Until recently the writing of François Laruelle has suffered a relative neglect within the Anglophone reception of French thought. Such neglect perhaps results from the fact that he aims to write from a position that would make a decisive break from philosophy and does so in such a way that philosophers themselves might find his work unpalatable or nonsensical. Perhaps more likely still, this relative neglect might result from the fact that Laruelle's writing can often be extremely difficult to access. As Graham Harman rightly remarked in his review of the English translation of Philosophies of Difference (NDPR, 2011.08.11), Laruelle's prose style alone can be considered to be one of the biggest obstacles to his potential inclusion in the canon of major recent French thinkers. There are times when his rhetorical and conceptual abstruseness can make even the most difficult and opaque passages of say, Derrida or Lacan, appear to be, in comparison, as clear and self-evident as the Cartesian method. Yet, since 2006 John Mullarkey's Post-Continental Philosophy: An Outline and Ray Brassier's Nihil Unbound (2007) have shown that Laruelle is being taken very seriously by at least some important figures within the Anglophone philosophical community that is engaged with contemporary French philosophy. This makes the publication of Taylor Adkins excellent translation of Philosophy and Non-Philosophy all the more welcome since it introduces this foundational work of Laruellian non-philosophy to English speakers for the first time since its original publication in 1989.
Philosophy and Non-Philosophy, together with the as yet untranslated En tant qu'un: La "non-philosophie" expliquée aux philosophes, offer by far the best, and perhaps also the clearest introduction to this difficult body of thought. It is a shame that they were not both translated some time ago and deeply regrettable that the translation in 2010 of his less mature and less accomplished work, Philosophies of Difference referred to above, preceded the translation of this key Laruellian text. For, although not without its problems, there is a core of highly original and powerful thought in Laruelle's writing, one which both Mullarkey and Brassier have been sensitive to, a core which is perhaps not so opaque and difficult after all and which is systematically presented in this work. This core of Laruellian thought could best be summed up in relation to two moments: on the one hand, an affirmation of radical immanence, what Laruelle dubs the 'vision-in-One' and whose axioms and deductions will propel the formation of non-philosophy as such, and, on the other, a diagnosis of the inner structure or governing code of philosophy as such, that is to say, philosophy identified in its most general identity and as that in relation to which non-philosophy will come to define itself.
Taking first the affirmation of radical immanence, it might simply be said that, for Laruelle, the 'One' is the real. The One is that which is immanent to all that exists or is, and therefore to all instances of world or of lived life. It is that dimension which, like the Lacanian Real, is beneath or which indwells within the realm of phenomenal appearance and within all that is accessible via the transcendence of consciousness and world. Decisively for Laruelle, he begins from the axiom that the One, as One, is absolutely autonomous, undivided, and indeed indivisible, and therefore of itself entirely indifferent and resistant to conceptual transcendence, to its reflection into conceptual determination or representation. In Kantian terms the One could be aligned with the noumenal realm in the sense that it is inaccessible to both experience and pure understanding. Put in quasi-Hegelian terms, the One of the real, in its autonomy and indivisibility, resists, absolutely and without remainder, the labour of the concept; it resists all negation, splitting or scission by the dialectical operations of conceptual determination, and does so in such a way that immanence remains radically in excess of all human categorization and cognition. The One of the real, then, is absolutely unknowable.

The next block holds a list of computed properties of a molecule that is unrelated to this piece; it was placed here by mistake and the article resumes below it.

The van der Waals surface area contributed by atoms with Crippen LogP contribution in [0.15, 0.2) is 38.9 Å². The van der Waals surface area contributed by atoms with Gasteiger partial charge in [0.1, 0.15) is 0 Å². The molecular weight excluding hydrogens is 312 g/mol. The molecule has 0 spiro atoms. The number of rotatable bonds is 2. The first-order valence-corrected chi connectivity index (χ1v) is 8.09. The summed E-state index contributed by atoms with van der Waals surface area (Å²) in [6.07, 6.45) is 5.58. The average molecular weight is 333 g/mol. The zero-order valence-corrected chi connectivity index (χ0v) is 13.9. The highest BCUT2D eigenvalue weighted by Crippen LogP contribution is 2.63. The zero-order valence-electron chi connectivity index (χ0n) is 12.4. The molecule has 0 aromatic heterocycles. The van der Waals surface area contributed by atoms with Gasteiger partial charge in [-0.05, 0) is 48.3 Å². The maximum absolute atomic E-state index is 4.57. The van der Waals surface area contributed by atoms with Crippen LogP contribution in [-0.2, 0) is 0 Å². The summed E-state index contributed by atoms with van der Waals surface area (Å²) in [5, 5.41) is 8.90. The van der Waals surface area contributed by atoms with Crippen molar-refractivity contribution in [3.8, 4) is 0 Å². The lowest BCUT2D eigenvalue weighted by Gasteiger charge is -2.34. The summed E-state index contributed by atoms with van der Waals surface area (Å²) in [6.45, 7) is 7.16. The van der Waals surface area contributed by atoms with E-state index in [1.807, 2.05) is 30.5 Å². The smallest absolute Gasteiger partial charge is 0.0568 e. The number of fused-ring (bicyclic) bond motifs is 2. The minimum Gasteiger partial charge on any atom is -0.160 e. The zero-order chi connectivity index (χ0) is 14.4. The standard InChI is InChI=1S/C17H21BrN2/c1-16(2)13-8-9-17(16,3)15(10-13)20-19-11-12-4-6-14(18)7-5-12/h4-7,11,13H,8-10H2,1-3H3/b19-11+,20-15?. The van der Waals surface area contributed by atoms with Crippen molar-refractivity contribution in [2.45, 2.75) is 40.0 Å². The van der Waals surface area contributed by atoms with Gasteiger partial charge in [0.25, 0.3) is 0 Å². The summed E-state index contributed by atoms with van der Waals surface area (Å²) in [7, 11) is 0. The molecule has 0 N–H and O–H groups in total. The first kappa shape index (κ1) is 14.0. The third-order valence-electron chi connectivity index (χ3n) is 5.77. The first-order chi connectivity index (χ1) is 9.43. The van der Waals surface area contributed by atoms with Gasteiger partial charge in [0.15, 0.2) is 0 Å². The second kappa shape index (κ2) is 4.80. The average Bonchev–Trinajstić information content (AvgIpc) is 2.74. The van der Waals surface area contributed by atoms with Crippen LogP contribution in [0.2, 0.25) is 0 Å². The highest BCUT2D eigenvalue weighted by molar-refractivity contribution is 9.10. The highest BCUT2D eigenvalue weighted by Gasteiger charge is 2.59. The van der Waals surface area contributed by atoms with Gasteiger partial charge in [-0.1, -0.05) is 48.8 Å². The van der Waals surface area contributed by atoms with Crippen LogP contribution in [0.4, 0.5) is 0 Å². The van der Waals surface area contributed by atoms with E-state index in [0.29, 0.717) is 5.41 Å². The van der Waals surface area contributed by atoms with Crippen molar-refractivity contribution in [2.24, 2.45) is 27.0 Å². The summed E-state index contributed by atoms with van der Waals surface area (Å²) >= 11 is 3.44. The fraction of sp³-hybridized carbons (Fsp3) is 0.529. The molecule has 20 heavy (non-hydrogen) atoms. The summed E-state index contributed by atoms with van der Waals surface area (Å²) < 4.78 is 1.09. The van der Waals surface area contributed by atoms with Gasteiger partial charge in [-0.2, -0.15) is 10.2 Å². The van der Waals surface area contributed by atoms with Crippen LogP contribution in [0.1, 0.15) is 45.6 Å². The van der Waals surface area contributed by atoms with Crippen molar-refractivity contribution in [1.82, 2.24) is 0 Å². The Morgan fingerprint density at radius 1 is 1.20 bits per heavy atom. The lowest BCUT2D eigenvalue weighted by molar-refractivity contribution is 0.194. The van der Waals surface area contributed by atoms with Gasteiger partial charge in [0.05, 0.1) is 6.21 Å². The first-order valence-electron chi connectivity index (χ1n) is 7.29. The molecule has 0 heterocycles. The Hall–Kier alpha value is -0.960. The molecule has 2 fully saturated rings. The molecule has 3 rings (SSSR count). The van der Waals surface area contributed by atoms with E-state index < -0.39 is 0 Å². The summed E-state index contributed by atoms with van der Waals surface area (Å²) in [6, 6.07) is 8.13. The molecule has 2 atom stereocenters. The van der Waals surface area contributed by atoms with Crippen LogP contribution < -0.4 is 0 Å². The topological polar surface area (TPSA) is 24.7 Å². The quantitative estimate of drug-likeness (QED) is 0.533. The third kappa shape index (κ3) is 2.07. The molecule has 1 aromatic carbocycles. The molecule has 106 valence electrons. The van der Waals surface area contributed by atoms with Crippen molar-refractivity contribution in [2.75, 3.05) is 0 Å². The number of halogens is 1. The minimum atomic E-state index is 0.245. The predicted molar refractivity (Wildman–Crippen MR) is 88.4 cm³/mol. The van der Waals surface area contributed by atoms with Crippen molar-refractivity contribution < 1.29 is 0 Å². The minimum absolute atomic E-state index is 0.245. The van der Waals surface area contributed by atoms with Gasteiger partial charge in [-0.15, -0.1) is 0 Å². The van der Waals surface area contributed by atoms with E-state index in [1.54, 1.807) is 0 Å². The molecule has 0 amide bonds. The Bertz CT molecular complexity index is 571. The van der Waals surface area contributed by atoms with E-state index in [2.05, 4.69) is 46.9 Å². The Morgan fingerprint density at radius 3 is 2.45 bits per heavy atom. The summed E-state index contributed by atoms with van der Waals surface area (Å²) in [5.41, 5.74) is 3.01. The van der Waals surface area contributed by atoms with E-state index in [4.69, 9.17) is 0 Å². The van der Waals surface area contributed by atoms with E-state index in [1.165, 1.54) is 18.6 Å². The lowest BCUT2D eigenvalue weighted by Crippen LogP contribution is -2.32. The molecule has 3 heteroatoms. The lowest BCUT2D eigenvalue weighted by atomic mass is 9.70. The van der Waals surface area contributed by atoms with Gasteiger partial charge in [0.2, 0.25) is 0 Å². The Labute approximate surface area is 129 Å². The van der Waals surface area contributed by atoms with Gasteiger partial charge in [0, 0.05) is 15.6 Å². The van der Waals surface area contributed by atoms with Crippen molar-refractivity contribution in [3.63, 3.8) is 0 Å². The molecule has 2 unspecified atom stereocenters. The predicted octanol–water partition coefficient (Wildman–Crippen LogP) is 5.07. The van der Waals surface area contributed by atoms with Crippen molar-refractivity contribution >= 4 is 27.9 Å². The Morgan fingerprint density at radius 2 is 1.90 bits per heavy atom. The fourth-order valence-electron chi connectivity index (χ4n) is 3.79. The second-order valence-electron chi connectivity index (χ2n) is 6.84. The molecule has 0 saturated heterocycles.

At the same time Laruelle takes what might be described as a structural approach to philosophy as a whole: he seeks to define philosophy systematically according to what he sees as its invariant and irreducible structure. According to this account philosophy as philosophy, whether in the forms of ontology, epistemology, logic, or in the modes of idealism, empiricism, phenomenology, realism, or indeed any other position including recent French philosophies of difference, is, for Laruelle, always, in one way or another, engaged in operations of conceptual transcendence which supervene upon immanence. The constant or invariant structure that he identifies is one in which immanence and transcendence are first posed by philosophy and then immanence is subjected to a form of 'capture' by the transcendence of conceptual determination. In this way immanence and transcendence are 'mixed', and this mixture is 'synthesized' into a whole. This whole would be philosophy's determination of being taken together with its concomitant determination of the means by which being can be grounded or known, that is, its determination of truth, reason, logic and so on. Put differently philosophy poses 'being' or existence on the one hand and its representation in concepts or categories on the other, and it then constructs, or legislates for, the equivalence, identity, or unity of these in the universality of philosophical truths and foundations. Philosophy thus positions itself as the unifying transcendent principle that governs the original division or opposition. In this way it also founds its own authority (in a circular manner, Laruelle argues) at the very same moment that it founds the 'truth' of being and existence. This internal and invariant structure Laruelle refers to as the 'philosophical decision'. He refers to philosophy's power of auto-legislation and auto-positioning in relation to being and truth as the Principle of Sufficient Philosophy or PSP.
Yet, when viewed in the light of the vision-in-One, the whole or totality that is produced by philosophy is nothing other than an illusion or mirage. From the axiom of the real's indivisibility and autonomy it would necessarily follow that the power of philosophical conceptuality to subject the One to the operations of splitting, division and synthesis is entirely illusory, as would be the power that philosophy reserves for itself to legislate for its own power of legislation (the PSP). Further the philosophical decision and the PSP emerge here as singularly violent operations that seek both to appropriate the inappropriable and to create a unitary and authoritarian discourse of Truth, which would police all other forms of knowledge and ways of being and doing. It is the characterization of the philosophical decision and the PSP as both illusory and authoritarian that leads Laruelle to demand a change of discourse, the creation and production of non-philosophy.